The mandate of the chief marketing officer has evolved beyond its traditional remit. Today’s CMO is not only the architect of the brand narrative but also a key player in the business decisions that drive overall growth and profitability.
Since expanding my role at Xandr to include revenue and growth responsibilities, I’ve been fielding questions about what exactly a chief business officer is.
I tried typing in “what is a CBO?” to everyone’s favorite search engine to no avail. It turns out there are a lot of different views on the role. Some people believe that CBO stands for chief brand officer, but let’s be clear, that’s a very different role. The answer lies in the marriage of marketing and sales, two disciplines that have evolved significantly over the last decade and resulted in the emergence of a new role.
A new kind of CMO
With its heavy dependence on data and technology, the last decade of digital has equally transformed business and the role and responsibilities of the CMO. According to Forrester, the CMO role has evolved from “brand-building growth captain” to “a quarter-disciplined and data-focused operator.” It also found that 88% of organizations agree that the role of the CMO has changed and will continue to evolve.
Marketers have always been tasked with building brands through high-impact campaigns and increasing a company’s share of voice through strategic communications and product marketing. But now, enabled by technology and data, marketers are also critical drivers of commercial growth, cross-functional sales, product, finance and HR accountabilities.
CMOs now own the brand, employee and customer experiences along with how these priorities ladder up to drive business impact.
The rise of the CRO
The decade also saw the rise of the chief revenue officer as the role of the sales leader evolved. You can probably credit Silicon Valley startups for the birth of the title that has made its way into media companies and tech startups around the world.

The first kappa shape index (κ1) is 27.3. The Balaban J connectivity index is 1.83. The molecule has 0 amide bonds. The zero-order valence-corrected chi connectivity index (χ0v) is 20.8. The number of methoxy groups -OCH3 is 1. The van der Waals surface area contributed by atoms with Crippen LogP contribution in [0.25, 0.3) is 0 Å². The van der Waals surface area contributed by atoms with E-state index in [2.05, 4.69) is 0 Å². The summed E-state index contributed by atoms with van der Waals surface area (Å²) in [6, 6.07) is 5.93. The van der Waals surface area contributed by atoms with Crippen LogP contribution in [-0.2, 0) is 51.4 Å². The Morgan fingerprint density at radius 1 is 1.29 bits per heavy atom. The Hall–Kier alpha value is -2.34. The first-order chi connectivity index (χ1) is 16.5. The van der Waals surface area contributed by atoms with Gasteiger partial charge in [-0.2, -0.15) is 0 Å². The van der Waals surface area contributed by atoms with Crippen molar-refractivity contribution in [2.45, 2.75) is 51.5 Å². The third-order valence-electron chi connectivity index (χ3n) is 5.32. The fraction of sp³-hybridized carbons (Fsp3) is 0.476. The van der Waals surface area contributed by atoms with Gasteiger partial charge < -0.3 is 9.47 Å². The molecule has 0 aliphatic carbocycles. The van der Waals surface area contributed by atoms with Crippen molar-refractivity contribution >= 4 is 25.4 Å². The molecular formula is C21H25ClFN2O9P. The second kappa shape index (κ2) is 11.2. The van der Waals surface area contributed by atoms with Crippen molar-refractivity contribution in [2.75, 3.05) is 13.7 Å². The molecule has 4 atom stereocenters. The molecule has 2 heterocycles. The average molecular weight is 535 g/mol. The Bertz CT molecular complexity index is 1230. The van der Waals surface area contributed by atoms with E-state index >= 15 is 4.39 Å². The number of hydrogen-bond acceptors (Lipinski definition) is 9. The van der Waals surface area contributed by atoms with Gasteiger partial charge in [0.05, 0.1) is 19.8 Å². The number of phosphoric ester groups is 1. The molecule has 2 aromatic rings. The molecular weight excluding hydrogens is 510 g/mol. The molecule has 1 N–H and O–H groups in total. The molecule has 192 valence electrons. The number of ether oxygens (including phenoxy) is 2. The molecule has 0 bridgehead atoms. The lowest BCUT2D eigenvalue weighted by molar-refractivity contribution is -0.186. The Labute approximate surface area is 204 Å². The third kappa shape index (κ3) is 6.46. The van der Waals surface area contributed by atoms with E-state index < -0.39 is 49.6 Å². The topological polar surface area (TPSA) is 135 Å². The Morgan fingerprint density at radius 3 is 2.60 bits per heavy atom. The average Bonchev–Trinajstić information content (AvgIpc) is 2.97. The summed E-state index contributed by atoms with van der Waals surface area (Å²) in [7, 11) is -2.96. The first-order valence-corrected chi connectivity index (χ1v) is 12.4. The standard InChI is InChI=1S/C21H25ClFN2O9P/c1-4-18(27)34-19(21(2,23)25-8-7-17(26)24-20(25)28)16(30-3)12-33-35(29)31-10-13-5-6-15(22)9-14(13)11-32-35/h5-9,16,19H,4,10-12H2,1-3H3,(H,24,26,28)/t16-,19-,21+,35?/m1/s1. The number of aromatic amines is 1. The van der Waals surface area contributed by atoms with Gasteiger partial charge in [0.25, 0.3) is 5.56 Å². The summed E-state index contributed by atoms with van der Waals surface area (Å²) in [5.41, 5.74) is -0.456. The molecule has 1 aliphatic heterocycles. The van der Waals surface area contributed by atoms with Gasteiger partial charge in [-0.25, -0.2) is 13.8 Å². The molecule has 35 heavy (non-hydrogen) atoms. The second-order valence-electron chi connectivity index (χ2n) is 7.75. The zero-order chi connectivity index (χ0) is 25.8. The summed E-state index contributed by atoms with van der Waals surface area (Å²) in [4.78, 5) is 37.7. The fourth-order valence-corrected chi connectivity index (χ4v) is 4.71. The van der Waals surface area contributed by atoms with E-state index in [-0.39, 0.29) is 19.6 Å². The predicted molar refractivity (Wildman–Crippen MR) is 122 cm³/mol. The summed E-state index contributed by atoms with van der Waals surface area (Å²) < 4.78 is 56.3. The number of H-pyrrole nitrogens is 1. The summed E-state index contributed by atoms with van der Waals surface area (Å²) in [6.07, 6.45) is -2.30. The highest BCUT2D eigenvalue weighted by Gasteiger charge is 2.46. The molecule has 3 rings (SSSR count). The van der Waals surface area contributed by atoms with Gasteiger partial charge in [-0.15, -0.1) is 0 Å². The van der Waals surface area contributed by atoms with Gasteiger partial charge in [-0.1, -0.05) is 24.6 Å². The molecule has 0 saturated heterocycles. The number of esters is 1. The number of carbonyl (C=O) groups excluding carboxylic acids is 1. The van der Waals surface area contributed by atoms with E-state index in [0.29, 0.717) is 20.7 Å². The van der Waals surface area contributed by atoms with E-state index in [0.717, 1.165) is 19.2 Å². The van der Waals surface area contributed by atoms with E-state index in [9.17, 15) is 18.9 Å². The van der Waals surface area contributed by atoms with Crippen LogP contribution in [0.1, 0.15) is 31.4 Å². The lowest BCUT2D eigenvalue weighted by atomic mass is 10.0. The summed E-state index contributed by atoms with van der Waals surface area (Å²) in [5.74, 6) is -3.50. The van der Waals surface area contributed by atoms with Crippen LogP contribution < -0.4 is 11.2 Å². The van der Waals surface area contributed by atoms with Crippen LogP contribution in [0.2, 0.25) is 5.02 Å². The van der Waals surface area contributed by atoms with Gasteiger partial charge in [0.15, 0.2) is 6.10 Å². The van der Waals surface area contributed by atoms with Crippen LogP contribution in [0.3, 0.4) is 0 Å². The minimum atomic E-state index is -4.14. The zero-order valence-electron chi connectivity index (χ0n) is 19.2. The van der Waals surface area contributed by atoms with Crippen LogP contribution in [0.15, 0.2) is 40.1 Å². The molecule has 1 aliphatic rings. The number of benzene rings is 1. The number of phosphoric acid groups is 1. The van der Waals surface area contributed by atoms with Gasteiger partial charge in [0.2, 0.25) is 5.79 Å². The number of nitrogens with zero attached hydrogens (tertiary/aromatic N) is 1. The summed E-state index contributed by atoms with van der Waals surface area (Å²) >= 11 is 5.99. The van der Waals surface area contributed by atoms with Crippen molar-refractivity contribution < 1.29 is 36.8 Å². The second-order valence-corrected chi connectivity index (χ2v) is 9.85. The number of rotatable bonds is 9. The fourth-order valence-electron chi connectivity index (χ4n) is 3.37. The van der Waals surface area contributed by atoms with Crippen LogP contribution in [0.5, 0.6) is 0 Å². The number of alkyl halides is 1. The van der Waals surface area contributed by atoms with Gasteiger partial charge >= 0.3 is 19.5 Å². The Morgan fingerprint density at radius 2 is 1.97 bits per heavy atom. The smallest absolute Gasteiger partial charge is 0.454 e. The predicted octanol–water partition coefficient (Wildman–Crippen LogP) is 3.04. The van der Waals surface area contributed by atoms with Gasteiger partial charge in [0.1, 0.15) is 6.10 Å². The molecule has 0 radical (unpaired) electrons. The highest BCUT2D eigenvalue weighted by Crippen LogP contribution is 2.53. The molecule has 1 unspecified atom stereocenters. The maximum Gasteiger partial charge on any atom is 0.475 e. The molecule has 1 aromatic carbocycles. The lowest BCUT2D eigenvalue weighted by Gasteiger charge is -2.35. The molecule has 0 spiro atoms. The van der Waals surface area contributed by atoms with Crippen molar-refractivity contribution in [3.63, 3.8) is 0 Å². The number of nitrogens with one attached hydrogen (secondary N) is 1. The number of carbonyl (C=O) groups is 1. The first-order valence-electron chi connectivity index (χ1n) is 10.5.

Sales leaders have always been relationship-driven and focused on meeting net new revenue goals. Much like the evolution of their marketing counterparts, they’ve added tools and technology platforms to improve their outcomes and the efficiencies of their teams.
For example, making decisions on Salesforce automation software and CRM systems and using data and analytics to inform pricing and product bundles. And that’s just a random Monday for today’s CRO. But on Tuesday, they have to get involved in defining product requirements and competitive product positioning with their engineering and product counterparts and work with marketing to create customer advisory councils and events to evangelize new product offerings.
No longer just the liaison to clients and cheerleader to the sales team, today’s revenue leaders hold a seat at the table in product, engineering and C-suite discussions. With increasingly sophisticated customer needs, technology and data have become critical components of driving success.
Defining the CBO role
So, what’s in a title anyway? Leadership is probably best defined by the people and teams that are willing to align behind a purpose to accomplish a unified goal.
The Xandr team has aligned behind our purpose statement to make advertising matter. We’re taking on this lofty goal at a time when the relationship between consumers and content is being transformed. There could not be a better time to make sure that we have aligned our business strategy to customer success and commit to customer-based outcomes.
The CBO owns the business narrative that drives the customer and brand experience, while also being responsible for the revenue and operational infrastructure to ensure scalable and repeatable growth. It’s the marriage of sales and marketing with a keen eye on customer needs and business profitability.